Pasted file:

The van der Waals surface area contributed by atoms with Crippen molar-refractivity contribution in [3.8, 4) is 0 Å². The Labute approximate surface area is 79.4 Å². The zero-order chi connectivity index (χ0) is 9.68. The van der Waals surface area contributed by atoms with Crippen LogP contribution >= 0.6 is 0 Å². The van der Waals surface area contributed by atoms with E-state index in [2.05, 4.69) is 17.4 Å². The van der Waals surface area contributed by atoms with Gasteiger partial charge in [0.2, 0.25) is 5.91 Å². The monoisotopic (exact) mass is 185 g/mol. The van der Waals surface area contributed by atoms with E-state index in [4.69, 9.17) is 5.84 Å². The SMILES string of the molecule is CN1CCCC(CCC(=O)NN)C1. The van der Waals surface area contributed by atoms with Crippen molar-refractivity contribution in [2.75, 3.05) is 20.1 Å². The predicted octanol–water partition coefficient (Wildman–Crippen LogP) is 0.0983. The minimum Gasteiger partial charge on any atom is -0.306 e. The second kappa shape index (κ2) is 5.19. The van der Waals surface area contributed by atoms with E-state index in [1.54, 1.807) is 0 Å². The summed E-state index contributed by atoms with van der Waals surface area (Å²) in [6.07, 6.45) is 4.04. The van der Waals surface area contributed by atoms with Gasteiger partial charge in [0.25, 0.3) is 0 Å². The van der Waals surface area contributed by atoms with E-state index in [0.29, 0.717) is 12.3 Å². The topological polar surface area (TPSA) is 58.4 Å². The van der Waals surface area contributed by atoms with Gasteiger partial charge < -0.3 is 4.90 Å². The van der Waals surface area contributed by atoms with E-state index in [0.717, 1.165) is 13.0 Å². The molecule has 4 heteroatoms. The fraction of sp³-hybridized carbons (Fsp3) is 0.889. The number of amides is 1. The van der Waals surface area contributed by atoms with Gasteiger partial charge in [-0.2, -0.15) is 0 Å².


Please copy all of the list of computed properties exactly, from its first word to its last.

The van der Waals surface area contributed by atoms with Crippen molar-refractivity contribution in [3.8, 4) is 0 Å². The Labute approximate surface area is 79.4 Å². The zero-order chi connectivity index (χ0) is 9.68. The van der Waals surface area contributed by atoms with Crippen LogP contribution >= 0.6 is 0 Å². The van der Waals surface area contributed by atoms with E-state index in [2.05, 4.69) is 17.4 Å². The van der Waals surface area contributed by atoms with Gasteiger partial charge in [0.2, 0.25) is 5.91 Å². The monoisotopic (exact) mass is 185 g/mol. The van der Waals surface area contributed by atoms with E-state index in [4.69, 9.17) is 5.84 Å². The SMILES string of the molecule is CN1CCCC(CCC(=O)NN)C1. The van der Waals surface area contributed by atoms with Crippen molar-refractivity contribution in [2.75, 3.05) is 20.1 Å². The predicted octanol–water partition coefficient (Wildman–Crippen LogP) is 0.0983. The minimum Gasteiger partial charge on any atom is -0.306 e. The second kappa shape index (κ2) is 5.19. The van der Waals surface area contributed by atoms with E-state index in [1.54, 1.807) is 0 Å². The summed E-state index contributed by atoms with van der Waals surface area (Å²) in [6.07, 6.45) is 4.04. The van der Waals surface area contributed by atoms with Gasteiger partial charge in [0.25, 0.3) is 0 Å². The van der Waals surface area contributed by atoms with E-state index in [0.29, 0.717) is 12.3 Å². The topological polar surface area (TPSA) is 58.4 Å². The van der Waals surface area contributed by atoms with Gasteiger partial charge < -0.3 is 4.90 Å². The van der Waals surface area contributed by atoms with E-state index in [0.717, 1.165) is 13.0 Å². The molecule has 4 heteroatoms. The fraction of sp³-hybridized carbons (Fsp3) is 0.889. The number of amides is 1. The van der Waals surface area contributed by atoms with Gasteiger partial charge in [-0.2, -0.15) is 0 Å².